Golf: Scots hit qualifying standard

Scott Crichton: Nerve-wracking. Picture: Kenny Smith
Scott Crichton: Nerve-wracking. Picture: Kenny Smith
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ROOKIE professional Paul Ferrier and Scott Crichton, who has entered the marathon as an amateur to keep his career options open, were the only two Scots amongst 20 qualifiers from the European Tour Qualifying School first stage event at The Roxburghe.

The list also included Gareth Wright, who plays under the Welsh flag yet has lived in Edinburgh for 17 years, but the experienced Paul O’Hara slipped out of the qualifying zone in the fourth and final round and so, too, did amateur duo James White and Graeme Robertson.

James Byrne was also amongst those who missed out, agonisingly by a single shot in his case after the two-times Northern Open champion bogeyed his final hole.

On a tense last day at the Kelso venue, Swede Philip Eriksson secured top spot, a closing 69 for a ten-under-par total of 268 giving him a three-shot victory over English duo Zane Scotland (70) and Jamie Moul (72).

Wright, still feeding off the confidence he gained from playing in all four rounds of this year’s Open Championship at Muirfield, secured a share of fifth on three-under after a closing 74.

“I did what I needed to do,” said the 31-year-old, who also made the cut in last month’s Johnnie Walker Championship at Gleneagles. “I struggled on the greens, but probably hit it as well as anyone over the four rounds.”

Wright was playing in the first stage for only the second time, having won the event at Carden Park in Cheshire in 2005. He failed to secure his card on that occasion, as well as two other visits to the final stage, but is feeling quietly confident about his chances of earning a seat at the top table in European golf on this occasion.

“I feel I’m a better and more rounded player now than I was those other times. I feel more confident about my game and, fingers crossed, I can go all the way this time,” he added.

Vindicating his decision to make the journey from his base in America, Ferrier also qualified comfortably, the Baberton man signing off with a 72 to finish joint-seventh on two-under.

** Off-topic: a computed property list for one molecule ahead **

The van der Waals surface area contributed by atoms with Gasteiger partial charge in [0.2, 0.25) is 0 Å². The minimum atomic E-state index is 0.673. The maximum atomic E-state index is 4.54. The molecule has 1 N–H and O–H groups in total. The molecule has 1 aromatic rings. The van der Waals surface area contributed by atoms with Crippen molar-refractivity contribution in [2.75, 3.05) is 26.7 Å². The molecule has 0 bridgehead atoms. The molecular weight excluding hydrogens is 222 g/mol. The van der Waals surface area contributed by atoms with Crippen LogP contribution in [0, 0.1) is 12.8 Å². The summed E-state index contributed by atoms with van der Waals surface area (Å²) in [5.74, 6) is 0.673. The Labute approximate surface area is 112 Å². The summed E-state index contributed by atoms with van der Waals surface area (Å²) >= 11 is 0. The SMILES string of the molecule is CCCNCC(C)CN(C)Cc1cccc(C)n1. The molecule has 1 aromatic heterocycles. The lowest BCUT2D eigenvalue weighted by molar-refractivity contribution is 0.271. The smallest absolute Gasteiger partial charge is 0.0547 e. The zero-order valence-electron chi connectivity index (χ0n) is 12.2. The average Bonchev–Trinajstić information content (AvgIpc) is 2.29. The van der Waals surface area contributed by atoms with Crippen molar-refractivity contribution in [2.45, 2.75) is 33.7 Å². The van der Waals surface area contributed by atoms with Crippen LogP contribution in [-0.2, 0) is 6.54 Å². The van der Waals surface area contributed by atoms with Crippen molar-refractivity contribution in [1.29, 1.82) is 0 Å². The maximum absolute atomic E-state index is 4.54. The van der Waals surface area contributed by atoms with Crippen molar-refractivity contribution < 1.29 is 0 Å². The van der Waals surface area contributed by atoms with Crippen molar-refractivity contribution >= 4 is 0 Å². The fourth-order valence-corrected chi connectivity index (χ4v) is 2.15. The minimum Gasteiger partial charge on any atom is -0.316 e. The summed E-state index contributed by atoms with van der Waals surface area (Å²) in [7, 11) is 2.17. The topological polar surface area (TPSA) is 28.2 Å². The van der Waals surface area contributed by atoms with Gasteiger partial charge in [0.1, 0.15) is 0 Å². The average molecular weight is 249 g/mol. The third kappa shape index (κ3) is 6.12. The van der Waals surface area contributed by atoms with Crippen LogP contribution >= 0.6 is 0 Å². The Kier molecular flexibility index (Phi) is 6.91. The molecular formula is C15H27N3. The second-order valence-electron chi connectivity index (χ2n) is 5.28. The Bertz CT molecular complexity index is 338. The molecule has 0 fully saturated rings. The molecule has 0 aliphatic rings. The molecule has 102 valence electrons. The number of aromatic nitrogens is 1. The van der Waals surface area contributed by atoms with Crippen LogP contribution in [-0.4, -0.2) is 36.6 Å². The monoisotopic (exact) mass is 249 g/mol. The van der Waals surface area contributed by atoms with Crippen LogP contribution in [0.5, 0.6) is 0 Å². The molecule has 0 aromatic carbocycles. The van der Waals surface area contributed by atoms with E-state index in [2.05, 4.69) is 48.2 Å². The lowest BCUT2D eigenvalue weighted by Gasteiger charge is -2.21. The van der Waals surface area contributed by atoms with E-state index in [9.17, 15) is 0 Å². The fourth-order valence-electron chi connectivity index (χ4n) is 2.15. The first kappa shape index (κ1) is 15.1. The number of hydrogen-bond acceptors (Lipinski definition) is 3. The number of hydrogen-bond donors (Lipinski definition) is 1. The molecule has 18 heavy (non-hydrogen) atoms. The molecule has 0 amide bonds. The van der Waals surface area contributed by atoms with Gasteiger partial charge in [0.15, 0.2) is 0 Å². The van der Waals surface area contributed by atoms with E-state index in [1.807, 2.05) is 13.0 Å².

A former Scottish Boys’ champion, he grew in stature when reaching the semi-finals of the Amateur Championship at Troon last year and has used a season playing mini-Tour events in the US to give himself a chance of earning a card for either the Challenge Tour or European Tour next season.

After matching Ferrier for the first three rounds, former Scottish Order of Merit winner White saw his hopes of passing this test for the second time in three years unhinged by a closing 77 that saw him slip down into a share of 23rd spot.

However, fellow Fifer Crichton clung on to his place in the top 17 and ties after the Aberdour man birdied the last for a 72, tying for 12th on level-par.

“It was pretty nerve-wracking,” admitted the former Cameron Corbett Vase winner. “I played pretty solidly all week from tee to green but, apart from the second round, I didn’t putt well. I thought level-par was going to be the mark to make it so I came to the last feeling I needed a birdie and managed to hole an eight-footer.

“It’s great that I have made it through this stage, but I’m going to stay as an amateur until I see what status I can get. If I fail on this journey, I will consider giving the Alps Tour a go.”

Byrne, who had moved within touching distance of a qualifying spot after a third-round 66, birdied four holes out of seven on his back nine before dropping that costly shot at his closing hole, the par-4 ninth.

Sharing 14th at the start of the day, former Scottish Amateur champion O’Hara slipped to joint-31st after a closing 76, while Robertson’s 78 left him tied for 39th.